Riyadh strengthens position as international business hub
Saudi is proving day after day that while hydrocarbons represent vital revenue streams for the country’s economy, it is no longer the sole driver of investments, while also playing a role in financing a diversification strategy away from oil.
With the value of the country’s mineral deposits amounting to approximately $1.3 trn, mining, for example, is slated to become the third pillar of Saudi Arabia’s economy.
A recent Oxford Business Group (OBG) report on Saudi entitled “The Report: Saudi Arabia 2022”, shared with Economy Middle East, discussed Riyadh’s emergence as an international business hub, successfully attracting multinational companies to locate regional headquarters in the capital.
There are also sustained efforts to connect listed firms on Saudi exchanges with international market players, to attract more global investors, and boost liquidity into its capital markets.
The Saudi economy
With increasing oil and gas prices and an expanding non-oil sector, Saudi Arabia has been registering trade surpluses in recent years, while securing government revenue for future investment. Saudi Arabia is among the fastest-growing economies in the G20 in 2022.
Fundamental to the economy is Saudi’s ICT sector, which is primed for considerable expansion in the coming years. Recently, the government shifted many internal processes and public services online, raising efficiency, productivity, and coordination across and between its various ministries.
And while the pandemic is not over, Saudi, which navigated its way successfully out of COVID-19, is widely expected to register 7% GDP growth in 2022, according to the World Bank, while enjoying large trade and current account surpluses accumulating over the course of the year. Some fiscal loosening is likely to be seen in 2023, according to OBG, “it will be undertaken with a well-managed and targeted approach, posing minimal risk to inflation and overall monetary discipline.”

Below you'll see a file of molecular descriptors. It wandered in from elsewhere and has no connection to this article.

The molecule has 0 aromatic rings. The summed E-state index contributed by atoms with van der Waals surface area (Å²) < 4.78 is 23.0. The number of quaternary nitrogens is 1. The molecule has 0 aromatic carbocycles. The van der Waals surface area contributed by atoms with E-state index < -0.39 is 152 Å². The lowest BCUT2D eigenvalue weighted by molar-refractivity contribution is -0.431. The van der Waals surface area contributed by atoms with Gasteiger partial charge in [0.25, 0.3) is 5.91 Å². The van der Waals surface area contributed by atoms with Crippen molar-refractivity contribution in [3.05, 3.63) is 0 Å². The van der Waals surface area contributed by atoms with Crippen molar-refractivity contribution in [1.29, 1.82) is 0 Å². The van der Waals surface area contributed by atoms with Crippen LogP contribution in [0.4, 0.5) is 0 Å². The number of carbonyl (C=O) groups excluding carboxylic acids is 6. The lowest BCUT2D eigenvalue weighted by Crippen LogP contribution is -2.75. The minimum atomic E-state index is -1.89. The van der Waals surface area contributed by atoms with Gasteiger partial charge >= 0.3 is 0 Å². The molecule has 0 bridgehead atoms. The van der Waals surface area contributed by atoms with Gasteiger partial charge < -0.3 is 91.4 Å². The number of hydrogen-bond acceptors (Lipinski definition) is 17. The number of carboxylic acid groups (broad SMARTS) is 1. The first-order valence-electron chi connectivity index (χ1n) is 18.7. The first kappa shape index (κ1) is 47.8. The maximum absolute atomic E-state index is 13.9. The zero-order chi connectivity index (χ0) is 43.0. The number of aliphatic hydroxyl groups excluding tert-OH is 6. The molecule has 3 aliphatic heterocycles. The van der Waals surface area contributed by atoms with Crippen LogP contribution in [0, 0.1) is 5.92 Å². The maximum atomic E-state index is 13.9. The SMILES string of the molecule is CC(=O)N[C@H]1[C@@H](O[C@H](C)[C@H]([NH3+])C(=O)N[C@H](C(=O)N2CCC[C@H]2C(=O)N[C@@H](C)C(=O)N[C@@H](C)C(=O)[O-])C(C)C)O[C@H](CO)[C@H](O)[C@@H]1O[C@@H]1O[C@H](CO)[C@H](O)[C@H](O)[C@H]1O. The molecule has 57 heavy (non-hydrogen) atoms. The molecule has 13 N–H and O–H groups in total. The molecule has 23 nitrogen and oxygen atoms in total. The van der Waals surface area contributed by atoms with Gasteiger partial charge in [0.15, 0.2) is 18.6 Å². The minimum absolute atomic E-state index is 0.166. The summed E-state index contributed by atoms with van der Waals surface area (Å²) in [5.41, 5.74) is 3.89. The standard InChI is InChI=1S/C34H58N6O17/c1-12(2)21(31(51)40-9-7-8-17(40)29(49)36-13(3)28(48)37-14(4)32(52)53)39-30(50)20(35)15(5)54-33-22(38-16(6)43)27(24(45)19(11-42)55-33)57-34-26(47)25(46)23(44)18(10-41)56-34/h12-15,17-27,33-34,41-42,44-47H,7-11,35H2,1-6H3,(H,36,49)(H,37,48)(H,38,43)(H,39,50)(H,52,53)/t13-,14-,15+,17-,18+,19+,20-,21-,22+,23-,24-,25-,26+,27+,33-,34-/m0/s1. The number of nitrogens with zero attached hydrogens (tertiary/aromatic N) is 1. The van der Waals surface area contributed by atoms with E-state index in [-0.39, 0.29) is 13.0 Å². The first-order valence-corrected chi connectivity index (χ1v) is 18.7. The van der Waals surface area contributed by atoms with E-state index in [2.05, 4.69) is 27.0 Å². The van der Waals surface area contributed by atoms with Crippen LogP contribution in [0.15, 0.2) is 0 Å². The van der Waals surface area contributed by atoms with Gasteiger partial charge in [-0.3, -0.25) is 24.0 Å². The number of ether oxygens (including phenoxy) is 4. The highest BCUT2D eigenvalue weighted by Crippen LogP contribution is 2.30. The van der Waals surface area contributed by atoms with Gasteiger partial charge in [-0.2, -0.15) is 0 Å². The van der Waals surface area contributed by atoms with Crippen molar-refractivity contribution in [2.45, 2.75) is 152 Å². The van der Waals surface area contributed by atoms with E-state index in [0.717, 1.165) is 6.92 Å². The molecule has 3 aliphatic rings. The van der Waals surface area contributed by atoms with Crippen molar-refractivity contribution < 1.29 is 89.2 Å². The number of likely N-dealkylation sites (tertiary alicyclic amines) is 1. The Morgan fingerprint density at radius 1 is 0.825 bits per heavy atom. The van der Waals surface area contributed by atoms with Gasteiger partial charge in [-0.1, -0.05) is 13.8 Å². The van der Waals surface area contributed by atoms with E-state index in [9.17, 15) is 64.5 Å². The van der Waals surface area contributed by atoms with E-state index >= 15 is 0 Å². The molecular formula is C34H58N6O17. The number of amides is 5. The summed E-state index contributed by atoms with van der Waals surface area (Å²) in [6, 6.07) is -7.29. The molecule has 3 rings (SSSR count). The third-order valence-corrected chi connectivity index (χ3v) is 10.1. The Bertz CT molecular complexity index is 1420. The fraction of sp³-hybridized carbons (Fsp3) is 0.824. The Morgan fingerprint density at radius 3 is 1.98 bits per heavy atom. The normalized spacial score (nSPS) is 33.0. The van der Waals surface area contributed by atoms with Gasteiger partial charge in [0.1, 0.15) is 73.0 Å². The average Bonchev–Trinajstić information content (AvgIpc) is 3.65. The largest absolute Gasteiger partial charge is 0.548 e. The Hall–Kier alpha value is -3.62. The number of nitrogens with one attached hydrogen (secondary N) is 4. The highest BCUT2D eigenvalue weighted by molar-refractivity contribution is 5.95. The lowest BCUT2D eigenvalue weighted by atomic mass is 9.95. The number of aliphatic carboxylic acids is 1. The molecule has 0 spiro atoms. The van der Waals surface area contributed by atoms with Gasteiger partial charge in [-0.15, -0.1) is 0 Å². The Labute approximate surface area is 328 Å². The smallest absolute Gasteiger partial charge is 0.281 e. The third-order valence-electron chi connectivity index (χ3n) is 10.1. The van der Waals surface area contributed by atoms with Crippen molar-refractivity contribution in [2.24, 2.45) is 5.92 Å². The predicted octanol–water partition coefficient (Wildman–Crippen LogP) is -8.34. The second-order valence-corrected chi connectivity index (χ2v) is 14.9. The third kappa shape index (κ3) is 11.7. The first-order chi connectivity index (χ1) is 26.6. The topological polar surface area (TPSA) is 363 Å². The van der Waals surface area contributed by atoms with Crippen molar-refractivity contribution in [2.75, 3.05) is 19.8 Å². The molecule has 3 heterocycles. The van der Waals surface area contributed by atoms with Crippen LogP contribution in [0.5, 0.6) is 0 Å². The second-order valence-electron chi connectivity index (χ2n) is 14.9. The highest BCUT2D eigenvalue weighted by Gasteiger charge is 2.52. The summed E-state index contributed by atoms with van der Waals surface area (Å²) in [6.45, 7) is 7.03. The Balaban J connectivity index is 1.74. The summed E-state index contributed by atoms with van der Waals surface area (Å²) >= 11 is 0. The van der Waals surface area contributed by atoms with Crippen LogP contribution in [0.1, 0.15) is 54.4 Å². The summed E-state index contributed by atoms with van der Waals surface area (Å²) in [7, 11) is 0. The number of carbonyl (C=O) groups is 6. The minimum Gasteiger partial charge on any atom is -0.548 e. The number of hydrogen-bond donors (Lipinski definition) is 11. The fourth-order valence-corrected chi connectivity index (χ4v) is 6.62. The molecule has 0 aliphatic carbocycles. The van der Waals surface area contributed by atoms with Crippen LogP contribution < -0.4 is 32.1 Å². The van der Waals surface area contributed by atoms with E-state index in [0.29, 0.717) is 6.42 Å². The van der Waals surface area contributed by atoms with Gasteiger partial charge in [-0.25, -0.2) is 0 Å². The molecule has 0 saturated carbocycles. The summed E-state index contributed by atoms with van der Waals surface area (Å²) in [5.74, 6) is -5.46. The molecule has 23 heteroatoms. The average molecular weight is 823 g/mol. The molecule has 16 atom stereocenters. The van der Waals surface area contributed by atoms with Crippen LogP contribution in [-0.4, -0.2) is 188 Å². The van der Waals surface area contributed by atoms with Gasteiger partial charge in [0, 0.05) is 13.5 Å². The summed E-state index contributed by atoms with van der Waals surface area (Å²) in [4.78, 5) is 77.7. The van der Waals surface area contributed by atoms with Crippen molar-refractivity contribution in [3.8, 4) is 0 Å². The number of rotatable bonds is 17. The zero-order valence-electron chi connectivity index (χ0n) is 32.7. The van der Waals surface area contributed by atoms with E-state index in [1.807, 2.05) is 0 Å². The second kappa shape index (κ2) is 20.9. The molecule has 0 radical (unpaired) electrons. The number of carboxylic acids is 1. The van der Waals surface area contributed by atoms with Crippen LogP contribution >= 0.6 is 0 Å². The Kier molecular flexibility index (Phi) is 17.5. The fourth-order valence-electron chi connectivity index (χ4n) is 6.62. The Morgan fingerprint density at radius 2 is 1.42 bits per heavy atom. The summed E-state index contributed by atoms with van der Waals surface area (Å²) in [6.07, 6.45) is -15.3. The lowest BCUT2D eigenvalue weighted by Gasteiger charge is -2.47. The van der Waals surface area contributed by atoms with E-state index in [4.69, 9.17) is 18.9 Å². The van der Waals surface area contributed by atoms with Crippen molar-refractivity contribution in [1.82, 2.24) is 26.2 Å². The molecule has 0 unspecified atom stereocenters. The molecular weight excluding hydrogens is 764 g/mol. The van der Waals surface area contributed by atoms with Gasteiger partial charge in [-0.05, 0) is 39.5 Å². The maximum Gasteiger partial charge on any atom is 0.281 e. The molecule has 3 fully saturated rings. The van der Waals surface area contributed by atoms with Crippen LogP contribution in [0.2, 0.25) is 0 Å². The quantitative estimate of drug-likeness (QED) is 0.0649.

“With these strong fundamentals, Saudi Arabia is expected to witness economic expansion in the coming years, especially as mega-projects are realized and investment in the country’s future sustained.”
Saudi Arabia’s capital markets have experienced sustained growth, with high-value initial public offerings (IPOs), robust trading, and the Saudi Exchange showing the largest market capitalization and liquidity of any country across the GCC as of mid-2022, according to OBG.
In April 2022 Saudi Tadawul Group implemented a series of post-trade infrastructure enhancements aimed at turning the exchange into a global investment platform.
As of September 2022, the Tadawul All Share Index (TASI) comprised a total of 217 companies. These include participants in 21 industrial sectors, including chemicals, construction materials, and metals. As for the MSCI TADAWUL 30 or MT30, an index representing the performance of approximately the 30 largest and most liquid securities listed in the Saudi equity market, as of June 2022, its top constituent in terms of sector weight was Saudi National Bank, accounting for 14.4% of the index. This was followed by Al Rajhi Bank (14%), government-owned petrochemicals manufacturer SABIC (12.9%), Saudi Aramco (9%), and national telecom provider stc (8.8%).